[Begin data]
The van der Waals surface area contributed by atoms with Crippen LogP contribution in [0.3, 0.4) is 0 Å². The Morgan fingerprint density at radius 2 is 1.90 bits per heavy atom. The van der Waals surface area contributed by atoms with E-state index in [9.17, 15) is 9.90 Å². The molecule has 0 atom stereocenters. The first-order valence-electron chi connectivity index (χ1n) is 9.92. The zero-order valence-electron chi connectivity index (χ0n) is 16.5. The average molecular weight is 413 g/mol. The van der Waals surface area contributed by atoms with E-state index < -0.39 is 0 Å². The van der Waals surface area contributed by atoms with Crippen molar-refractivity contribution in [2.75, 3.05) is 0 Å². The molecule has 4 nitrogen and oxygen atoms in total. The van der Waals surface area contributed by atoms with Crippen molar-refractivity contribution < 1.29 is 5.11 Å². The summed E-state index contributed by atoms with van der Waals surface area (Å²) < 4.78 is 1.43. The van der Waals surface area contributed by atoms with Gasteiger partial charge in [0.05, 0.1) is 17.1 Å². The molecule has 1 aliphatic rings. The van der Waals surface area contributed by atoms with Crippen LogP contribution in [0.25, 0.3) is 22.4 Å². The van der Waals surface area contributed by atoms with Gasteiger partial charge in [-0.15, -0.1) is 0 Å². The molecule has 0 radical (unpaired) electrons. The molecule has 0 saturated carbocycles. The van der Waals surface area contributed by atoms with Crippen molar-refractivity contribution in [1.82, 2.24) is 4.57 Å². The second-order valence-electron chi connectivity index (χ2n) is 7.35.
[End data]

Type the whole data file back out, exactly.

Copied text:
The van der Waals surface area contributed by atoms with Crippen LogP contribution in [0.3, 0.4) is 0 Å². The Morgan fingerprint density at radius 2 is 1.90 bits per heavy atom. The van der Waals surface area contributed by atoms with E-state index in [9.17, 15) is 9.90 Å². The molecule has 0 atom stereocenters. The first-order valence-electron chi connectivity index (χ1n) is 9.92. The zero-order valence-electron chi connectivity index (χ0n) is 16.5. The average molecular weight is 413 g/mol. The van der Waals surface area contributed by atoms with E-state index < -0.39 is 0 Å². The van der Waals surface area contributed by atoms with Crippen molar-refractivity contribution in [2.75, 3.05) is 0 Å². The molecule has 4 nitrogen and oxygen atoms in total. The van der Waals surface area contributed by atoms with Crippen molar-refractivity contribution < 1.29 is 5.11 Å². The summed E-state index contributed by atoms with van der Waals surface area (Å²) < 4.78 is 1.43. The van der Waals surface area contributed by atoms with Gasteiger partial charge in [0.05, 0.1) is 17.1 Å². The molecule has 1 aliphatic rings. The van der Waals surface area contributed by atoms with Crippen LogP contribution in [0.25, 0.3) is 22.4 Å². The van der Waals surface area contributed by atoms with Gasteiger partial charge in [-0.15, -0.1) is 0 Å². The molecule has 0 radical (unpaired) electrons. The molecule has 0 saturated carbocycles. The van der Waals surface area contributed by atoms with Crippen molar-refractivity contribution in [1.82, 2.24) is 4.57 Å². The second-order valence-electron chi connectivity index (χ2n) is 7.35.